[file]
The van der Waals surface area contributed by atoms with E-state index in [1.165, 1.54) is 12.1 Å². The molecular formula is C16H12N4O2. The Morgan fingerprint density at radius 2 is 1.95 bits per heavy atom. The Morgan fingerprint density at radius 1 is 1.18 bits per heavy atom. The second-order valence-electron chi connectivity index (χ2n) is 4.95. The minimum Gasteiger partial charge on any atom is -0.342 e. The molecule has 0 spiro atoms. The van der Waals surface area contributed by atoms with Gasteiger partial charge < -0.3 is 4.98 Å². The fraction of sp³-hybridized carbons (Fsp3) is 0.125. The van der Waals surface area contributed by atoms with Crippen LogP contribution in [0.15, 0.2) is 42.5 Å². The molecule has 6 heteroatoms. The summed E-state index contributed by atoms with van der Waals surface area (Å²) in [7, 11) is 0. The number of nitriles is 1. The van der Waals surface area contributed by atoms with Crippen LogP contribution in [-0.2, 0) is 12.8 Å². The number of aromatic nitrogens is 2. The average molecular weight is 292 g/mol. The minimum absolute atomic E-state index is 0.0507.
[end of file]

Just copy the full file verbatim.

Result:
The van der Waals surface area contributed by atoms with E-state index in [1.165, 1.54) is 12.1 Å². The molecular formula is C16H12N4O2. The Morgan fingerprint density at radius 2 is 1.95 bits per heavy atom. The Morgan fingerprint density at radius 1 is 1.18 bits per heavy atom. The second-order valence-electron chi connectivity index (χ2n) is 4.95. The minimum Gasteiger partial charge on any atom is -0.342 e. The molecule has 0 spiro atoms. The van der Waals surface area contributed by atoms with Gasteiger partial charge < -0.3 is 4.98 Å². The fraction of sp³-hybridized carbons (Fsp3) is 0.125. The van der Waals surface area contributed by atoms with Crippen LogP contribution in [0.15, 0.2) is 42.5 Å². The molecule has 6 heteroatoms. The summed E-state index contributed by atoms with van der Waals surface area (Å²) in [7, 11) is 0. The number of nitriles is 1. The van der Waals surface area contributed by atoms with Crippen LogP contribution in [-0.2, 0) is 12.8 Å². The number of aromatic nitrogens is 2. The average molecular weight is 292 g/mol. The minimum absolute atomic E-state index is 0.0507.